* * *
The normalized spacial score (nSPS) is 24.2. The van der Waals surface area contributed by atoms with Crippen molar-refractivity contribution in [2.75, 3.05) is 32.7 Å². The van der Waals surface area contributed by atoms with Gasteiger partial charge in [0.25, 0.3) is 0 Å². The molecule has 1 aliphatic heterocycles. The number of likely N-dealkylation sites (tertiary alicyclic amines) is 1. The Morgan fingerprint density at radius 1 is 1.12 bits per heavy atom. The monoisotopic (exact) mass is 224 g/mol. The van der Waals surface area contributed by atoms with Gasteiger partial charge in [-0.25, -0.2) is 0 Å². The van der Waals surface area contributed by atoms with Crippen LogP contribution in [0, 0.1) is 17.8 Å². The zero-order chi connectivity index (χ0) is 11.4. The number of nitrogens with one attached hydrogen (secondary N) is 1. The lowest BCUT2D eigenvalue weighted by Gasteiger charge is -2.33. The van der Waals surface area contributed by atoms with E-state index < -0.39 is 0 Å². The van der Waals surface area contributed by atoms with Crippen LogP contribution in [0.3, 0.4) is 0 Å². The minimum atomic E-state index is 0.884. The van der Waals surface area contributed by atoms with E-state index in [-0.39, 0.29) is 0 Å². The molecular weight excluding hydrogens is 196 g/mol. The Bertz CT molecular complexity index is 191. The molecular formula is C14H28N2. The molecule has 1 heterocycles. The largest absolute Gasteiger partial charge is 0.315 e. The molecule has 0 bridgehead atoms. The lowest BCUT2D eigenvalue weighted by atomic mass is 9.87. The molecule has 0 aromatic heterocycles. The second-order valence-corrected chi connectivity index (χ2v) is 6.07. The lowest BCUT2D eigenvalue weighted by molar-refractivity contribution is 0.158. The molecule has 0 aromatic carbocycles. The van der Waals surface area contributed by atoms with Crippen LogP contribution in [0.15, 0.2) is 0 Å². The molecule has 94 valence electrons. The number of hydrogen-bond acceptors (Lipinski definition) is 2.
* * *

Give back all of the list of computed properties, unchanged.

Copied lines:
The normalized spacial score (nSPS) is 24.2. The van der Waals surface area contributed by atoms with Crippen molar-refractivity contribution in [2.75, 3.05) is 32.7 Å². The van der Waals surface area contributed by atoms with Gasteiger partial charge in [0.25, 0.3) is 0 Å². The molecule has 1 aliphatic heterocycles. The number of likely N-dealkylation sites (tertiary alicyclic amines) is 1. The Morgan fingerprint density at radius 1 is 1.12 bits per heavy atom. The monoisotopic (exact) mass is 224 g/mol. The van der Waals surface area contributed by atoms with Gasteiger partial charge in [-0.25, -0.2) is 0 Å². The van der Waals surface area contributed by atoms with Crippen LogP contribution in [0, 0.1) is 17.8 Å². The zero-order chi connectivity index (χ0) is 11.4. The number of nitrogens with one attached hydrogen (secondary N) is 1. The lowest BCUT2D eigenvalue weighted by Gasteiger charge is -2.33. The van der Waals surface area contributed by atoms with E-state index < -0.39 is 0 Å². The van der Waals surface area contributed by atoms with Crippen LogP contribution in [0.3, 0.4) is 0 Å². The minimum atomic E-state index is 0.884. The van der Waals surface area contributed by atoms with E-state index in [-0.39, 0.29) is 0 Å². The molecular weight excluding hydrogens is 196 g/mol. The Bertz CT molecular complexity index is 191. The molecular formula is C14H28N2. The molecule has 1 heterocycles. The largest absolute Gasteiger partial charge is 0.315 e. The molecule has 0 bridgehead atoms. The lowest BCUT2D eigenvalue weighted by atomic mass is 9.87. The molecule has 0 aromatic heterocycles. The second-order valence-corrected chi connectivity index (χ2v) is 6.07. The lowest BCUT2D eigenvalue weighted by molar-refractivity contribution is 0.158. The molecule has 0 aromatic carbocycles. The van der Waals surface area contributed by atoms with Crippen LogP contribution in [0.15, 0.2) is 0 Å². The molecule has 94 valence electrons. The number of hydrogen-bond acceptors (Lipinski definition) is 2.